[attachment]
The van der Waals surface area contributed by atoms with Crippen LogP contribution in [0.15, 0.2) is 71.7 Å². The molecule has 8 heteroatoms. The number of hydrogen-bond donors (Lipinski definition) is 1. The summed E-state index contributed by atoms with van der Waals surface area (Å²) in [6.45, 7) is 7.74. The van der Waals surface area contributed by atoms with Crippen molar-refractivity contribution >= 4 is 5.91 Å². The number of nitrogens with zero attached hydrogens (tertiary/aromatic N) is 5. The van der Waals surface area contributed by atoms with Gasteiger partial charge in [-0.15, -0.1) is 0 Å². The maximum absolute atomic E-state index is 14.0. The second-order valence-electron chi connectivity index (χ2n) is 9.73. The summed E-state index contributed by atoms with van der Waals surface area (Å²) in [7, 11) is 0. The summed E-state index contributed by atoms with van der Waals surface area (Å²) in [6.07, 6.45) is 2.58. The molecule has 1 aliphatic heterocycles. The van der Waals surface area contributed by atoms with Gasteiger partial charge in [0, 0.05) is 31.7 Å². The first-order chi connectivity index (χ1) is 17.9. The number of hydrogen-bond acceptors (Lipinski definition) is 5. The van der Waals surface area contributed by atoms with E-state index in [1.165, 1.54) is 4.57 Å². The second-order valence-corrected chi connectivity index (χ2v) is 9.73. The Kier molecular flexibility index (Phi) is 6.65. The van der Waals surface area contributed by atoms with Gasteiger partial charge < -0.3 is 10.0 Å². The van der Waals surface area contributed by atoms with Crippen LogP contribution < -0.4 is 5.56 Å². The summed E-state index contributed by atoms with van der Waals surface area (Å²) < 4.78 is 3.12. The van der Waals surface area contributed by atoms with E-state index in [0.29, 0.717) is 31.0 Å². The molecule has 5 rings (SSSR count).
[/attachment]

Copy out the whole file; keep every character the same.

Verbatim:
The van der Waals surface area contributed by atoms with Crippen LogP contribution in [0.15, 0.2) is 71.7 Å². The molecule has 8 heteroatoms. The number of hydrogen-bond donors (Lipinski definition) is 1. The summed E-state index contributed by atoms with van der Waals surface area (Å²) in [6.45, 7) is 7.74. The van der Waals surface area contributed by atoms with Crippen molar-refractivity contribution >= 4 is 5.91 Å². The number of nitrogens with zero attached hydrogens (tertiary/aromatic N) is 5. The van der Waals surface area contributed by atoms with Gasteiger partial charge in [-0.15, -0.1) is 0 Å². The maximum absolute atomic E-state index is 14.0. The second-order valence-electron chi connectivity index (χ2n) is 9.73. The summed E-state index contributed by atoms with van der Waals surface area (Å²) in [7, 11) is 0. The summed E-state index contributed by atoms with van der Waals surface area (Å²) in [6.07, 6.45) is 2.58. The molecule has 1 aliphatic heterocycles. The van der Waals surface area contributed by atoms with Gasteiger partial charge in [0, 0.05) is 31.7 Å². The first-order chi connectivity index (χ1) is 17.9. The number of hydrogen-bond acceptors (Lipinski definition) is 5. The van der Waals surface area contributed by atoms with E-state index in [1.165, 1.54) is 4.57 Å². The second-order valence-corrected chi connectivity index (χ2v) is 9.73. The Kier molecular flexibility index (Phi) is 6.65. The van der Waals surface area contributed by atoms with Gasteiger partial charge < -0.3 is 10.0 Å². The van der Waals surface area contributed by atoms with Crippen LogP contribution < -0.4 is 5.56 Å². The summed E-state index contributed by atoms with van der Waals surface area (Å²) < 4.78 is 3.12. The van der Waals surface area contributed by atoms with E-state index in [0.29, 0.717) is 31.0 Å². The molecule has 5 rings (SSSR count).